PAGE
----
Much doom and gloom has been spread in recent press reports about “cord cutting” and the impact of digital audience trends on broadcast and cable TV viewing. Some of this stems from the short-term focus of Wall Street analysts and TV trade and business journalists on “overnight” ratings data, which, as we now all know too well, fail to capture the extent and diversity of viewership of long-form, non-sports and non-news programming on all screens.
Many of my colleagues involved in the business of selling local and national TV advertising consider the legacy ratings data providers to be lagging in their efforts to adapt measurement to newer viewing habits. Newer entrants are challenged to provide apples-to-apples measurement that is industry-accredited.
These developments may have shaken confidence in the state of ratings in our business.
Some have even likened the situation in our industry to that depicted in the Oscar contender The Big Short — which, like the Michael Lewis best-seller on which it is based, addressed the much-maligned oversight of the then-shaky mortgage-backed securities market by the debt-ratings agencies Moody’s and Standard & Poor’s.
It would be a troubling comparison. Audience ratings are the currency of advertising and, just as with debt ratings, they need to be seen as trustworthy, reliable and unbiased.
But I’d like to debunk any such comparison, for these reasons:
• While many of the principals in The Big Short felt the debt-ratings agencies weren’t heeding their concerns, TV ratings providers such as Nielsen and comScore/Rentrak are listening closely to both the buy-side and the sell-side of advertising and are focused on making substantial investments in developing a greater understanding of where and how people are watching “TV”– whether big screen, small screen or mobile. People throughout the industry may argue over the speed of progress, but they can’t argue that the issues aren’t being debated frankly, openly and vocally.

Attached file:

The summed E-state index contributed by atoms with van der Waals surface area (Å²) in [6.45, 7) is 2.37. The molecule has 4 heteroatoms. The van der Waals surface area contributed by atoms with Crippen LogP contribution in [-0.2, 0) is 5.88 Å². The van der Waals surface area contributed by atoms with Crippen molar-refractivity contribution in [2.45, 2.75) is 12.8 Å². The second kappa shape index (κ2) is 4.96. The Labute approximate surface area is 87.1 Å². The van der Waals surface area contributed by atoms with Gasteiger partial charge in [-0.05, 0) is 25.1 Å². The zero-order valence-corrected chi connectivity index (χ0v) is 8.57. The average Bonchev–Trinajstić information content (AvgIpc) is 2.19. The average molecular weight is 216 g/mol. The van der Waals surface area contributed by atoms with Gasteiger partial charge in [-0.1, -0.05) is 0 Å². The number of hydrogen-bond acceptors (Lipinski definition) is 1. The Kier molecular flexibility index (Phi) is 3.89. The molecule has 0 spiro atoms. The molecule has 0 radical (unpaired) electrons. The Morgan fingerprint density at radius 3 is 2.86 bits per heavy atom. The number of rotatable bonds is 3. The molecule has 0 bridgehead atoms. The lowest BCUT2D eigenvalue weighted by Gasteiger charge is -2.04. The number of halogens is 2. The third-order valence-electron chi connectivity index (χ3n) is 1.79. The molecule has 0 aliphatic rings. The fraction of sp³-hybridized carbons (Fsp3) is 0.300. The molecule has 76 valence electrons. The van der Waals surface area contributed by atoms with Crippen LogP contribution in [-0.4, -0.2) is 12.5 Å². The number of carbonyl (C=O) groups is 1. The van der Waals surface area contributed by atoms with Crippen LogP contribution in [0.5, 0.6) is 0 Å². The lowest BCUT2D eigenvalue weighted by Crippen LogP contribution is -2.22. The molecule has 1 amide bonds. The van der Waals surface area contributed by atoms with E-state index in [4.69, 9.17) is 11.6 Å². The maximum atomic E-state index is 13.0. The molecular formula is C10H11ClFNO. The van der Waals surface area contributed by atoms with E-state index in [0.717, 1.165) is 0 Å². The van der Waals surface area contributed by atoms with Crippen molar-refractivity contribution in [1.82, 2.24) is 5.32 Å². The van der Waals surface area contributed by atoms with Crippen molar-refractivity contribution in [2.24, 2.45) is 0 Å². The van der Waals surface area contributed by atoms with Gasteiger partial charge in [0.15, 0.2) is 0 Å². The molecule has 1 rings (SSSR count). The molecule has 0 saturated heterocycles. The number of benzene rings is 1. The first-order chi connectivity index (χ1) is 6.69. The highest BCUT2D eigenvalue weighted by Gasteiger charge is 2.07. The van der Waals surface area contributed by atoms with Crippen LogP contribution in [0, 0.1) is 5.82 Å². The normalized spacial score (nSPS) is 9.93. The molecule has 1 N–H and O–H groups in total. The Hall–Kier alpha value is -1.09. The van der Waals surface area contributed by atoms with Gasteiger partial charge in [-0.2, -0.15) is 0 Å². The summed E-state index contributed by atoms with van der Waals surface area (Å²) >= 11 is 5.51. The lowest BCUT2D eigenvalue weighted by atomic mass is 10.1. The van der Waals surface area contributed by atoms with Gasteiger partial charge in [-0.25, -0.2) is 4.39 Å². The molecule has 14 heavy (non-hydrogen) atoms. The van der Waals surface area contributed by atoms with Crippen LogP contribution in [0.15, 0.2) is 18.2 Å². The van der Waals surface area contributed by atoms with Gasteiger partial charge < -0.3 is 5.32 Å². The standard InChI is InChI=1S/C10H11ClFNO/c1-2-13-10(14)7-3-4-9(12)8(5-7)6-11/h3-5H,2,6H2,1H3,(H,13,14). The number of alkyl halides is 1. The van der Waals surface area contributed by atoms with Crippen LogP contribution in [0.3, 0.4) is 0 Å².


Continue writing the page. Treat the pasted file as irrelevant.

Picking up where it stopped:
• The debt markets of The Big Short may have been disproportionately influenced by the Wall Street ratings agencies – but the growing availability of viewing data, from set-top boxes and elsewhere, is providing both a counterbalance and a supplement to legacy ratings methodologies in the planning and buying of TV. In other words, like the fixed income market which has evolved to see ratings as a supplement, and which now uses data to inform pricing and allocation decisions, the media industry will similarly evolve such that the ratings are only a component to media pricing and allocation decisions.
• Some might argue that, much as real estate became overvalued in The Big Short, so too is some TV inventory. However, TV is still the best platform to reach the right audiences. Yes, there is more content than ever; but with smarter media planning and buying, marketers can apply targeted advertising to realize appreciable growth.
• In The Big Short, the big banks dominated the economy and small community banks seemed diminished. But in the TV ecosystem, consumers are persuaded by locally relevant advertising for the simple reason they want to shop locally. According to Screenwerk, consumers would rather shop at local businesses versus a national outlet because it helps support the community and the local business may be better equipped to personalize services. And local television reaches nine out of 10 U.S. adults, according to a State of the News Media study.
All this being said, there is one point of comparison I’d endorse: the aftermath of The Big Short. Banks have been forced to become more accountable, albeit not as much as some would like. The TV industry also has been forced to change, and measurement is evolving in order to compete with the perception that digital advertising is more accountable.
This change toward greater accountability will continue to take time and effort. True marketplace price equilibrium between the supply and demand of total linear and digital video gross rating points may not entirely be achieved until the industry can capture and count rating points in an apples-to-apples fashion across all video content and across all screens. But, unlike the protagonists (and others) in The Big Short, people throughout the advertising and television industries understand the challenges and are dealing with them forthrightly in an honest, open dialogue. Cynics toying with the idea of “shorting” the TV advertising ecosystem just might get burned.
Mark Lieberman joined Viamedia, the country’s largest independent TV advertising management solutions company, as president and CEO in January 2014 after an extensive career in the media and technology industry. Prior to Viamedia, Mark was the cofounder, chairman and CEO of TRA, a leading media analytics, software and research technology firm sold to TiVo.